E-cigAlex Massie’s right: attempts to clamp down on electronic cigarettes are entirely misguided, and will, if successful, lead directly to more preventable deaths. The opponents are doing Big Tobacco’s work for them – there has never been a bigger threat to tobacco consumption than e-cigarettes, vaporisers, call them what you will, at least in the West. If you’ve got the time, here’s an extraordinarily long list of scientists and others quoted on the subject. To give one example from there, here’s Professor John Britton, chair of the Royal College of Physicians’ Tobacco Advisory Group:

If all the smokers in Britain stopped smoking cigarettes and started smoking e-cigarettes we would save 5 million deaths in people who are alive today. It’s a massive potential public health prize.

So why not regulate them? Here, from the same source, are ten good reasons. And perhaps this is the clearest summary, from Professor Jean-François Etter, head of the tobacco group at the University of Geneva’s Institute of Social and Preventative Medicine:

It would be a mistake I think to regulate these products as medications, and if they were regulated as medications this would limit access to the product too much and cause many deaths. … Astonishingly, the most vocal opponents of e-cigarettes are people from the public health community, who perhaps don’t understand what is at stake, and just don’t like the product because it looks too much like a cigarette.

And now the foolishness of the “treat them as medicines” lobby has arrived at Holyrood via this motion from Stewart Maxwell MSP. He led the campaign for a ban on smoking in public places from 2003, so seeing him trying to restrict something which reduces the incidence of smoking is like watching a road safety campaigner suddenly argue against speed limits, seatbelts or airbags. His motion says the “potential health risks are unknown”, and advises people to stick to the patches and gum which have left us with almost a quarter of Scots still smoking.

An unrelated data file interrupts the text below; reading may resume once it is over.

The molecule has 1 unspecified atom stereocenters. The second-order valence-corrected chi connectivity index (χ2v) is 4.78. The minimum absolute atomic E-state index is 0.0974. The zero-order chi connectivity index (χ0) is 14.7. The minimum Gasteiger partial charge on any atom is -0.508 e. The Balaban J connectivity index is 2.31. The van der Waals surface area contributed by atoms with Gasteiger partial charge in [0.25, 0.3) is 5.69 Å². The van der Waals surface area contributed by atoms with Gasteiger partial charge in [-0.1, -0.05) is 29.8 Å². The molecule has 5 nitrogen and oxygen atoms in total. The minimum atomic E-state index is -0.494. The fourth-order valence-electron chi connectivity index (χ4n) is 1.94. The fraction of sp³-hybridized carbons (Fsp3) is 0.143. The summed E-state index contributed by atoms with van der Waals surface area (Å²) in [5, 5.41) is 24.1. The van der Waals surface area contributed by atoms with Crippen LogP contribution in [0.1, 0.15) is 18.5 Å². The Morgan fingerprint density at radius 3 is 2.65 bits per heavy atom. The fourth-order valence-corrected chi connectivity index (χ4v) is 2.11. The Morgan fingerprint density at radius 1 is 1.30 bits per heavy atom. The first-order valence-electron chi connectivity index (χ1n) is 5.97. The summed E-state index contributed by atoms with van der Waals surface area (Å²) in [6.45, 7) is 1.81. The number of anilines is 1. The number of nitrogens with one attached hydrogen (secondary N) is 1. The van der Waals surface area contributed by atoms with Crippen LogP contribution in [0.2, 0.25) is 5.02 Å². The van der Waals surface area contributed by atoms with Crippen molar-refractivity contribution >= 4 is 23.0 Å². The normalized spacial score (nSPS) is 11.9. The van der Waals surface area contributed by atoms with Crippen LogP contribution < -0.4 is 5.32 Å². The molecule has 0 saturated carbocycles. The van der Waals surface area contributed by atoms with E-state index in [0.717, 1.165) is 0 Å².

Sure. We don’t know everything yet, but research is coming in, and we can also be absolutely certain about the alternative: continuing to smoke tobacco. To quote ASH, this country’s most implacable opponents of smoking (who do support regulation but also oppose a ban on the use of e-cigs in public places):

Certainly, in the absence of thorough clinical evaluation and long term population level surveillance absolute safety of such products cannot be guaranteed. By comparison, the harm from tobacco smoking – the leading cause of preventable death in the UK – is well established.

One study concludes that e-cigarettes have a low toxicity profile, are well tolerated, and are associated with only mild adverse effects.

I don’t even think they should be unavailable to children, despite the concerns about young people starting straight on e-cigs. Currently 13% of Scottish 15 year-olds smoke cigarettes: I’d rather they weren’t inhaling any tar, any particulates, any carbon monoxide, or any of the remainder of the toxic cocktail a cigarette generates. Maxwell’s motion calls for a ban on promotion to non-smokers, and that’s probably as far as I would go with him, although I’m not quite sure what that looks like.

With proper support, this could be the last generation that sees mass smoking of tobacco in this country. With a decent alternative for those already hooked, you could even make the case for pre-announcing a 2020 ban on smoking altogether (not that the Massie family would be likely to support that). One more quote, this time from Robert West, Professor of health psychology and director of tobacco studies at UCL’s Department of Epidemiology and Public Health:

We could see the end of tobacco use in the UK within five to ten years if e-cigarettes are allowed to flourish. Why would smokers continue to kill themselves if they could use e-cigarettes? Smoking tobacco is so last century.

The prize is that big. I see my friends switching from something that will very likely kill them to something which almost certainly won’t. And I wish Stewart Maxwell was on board with that.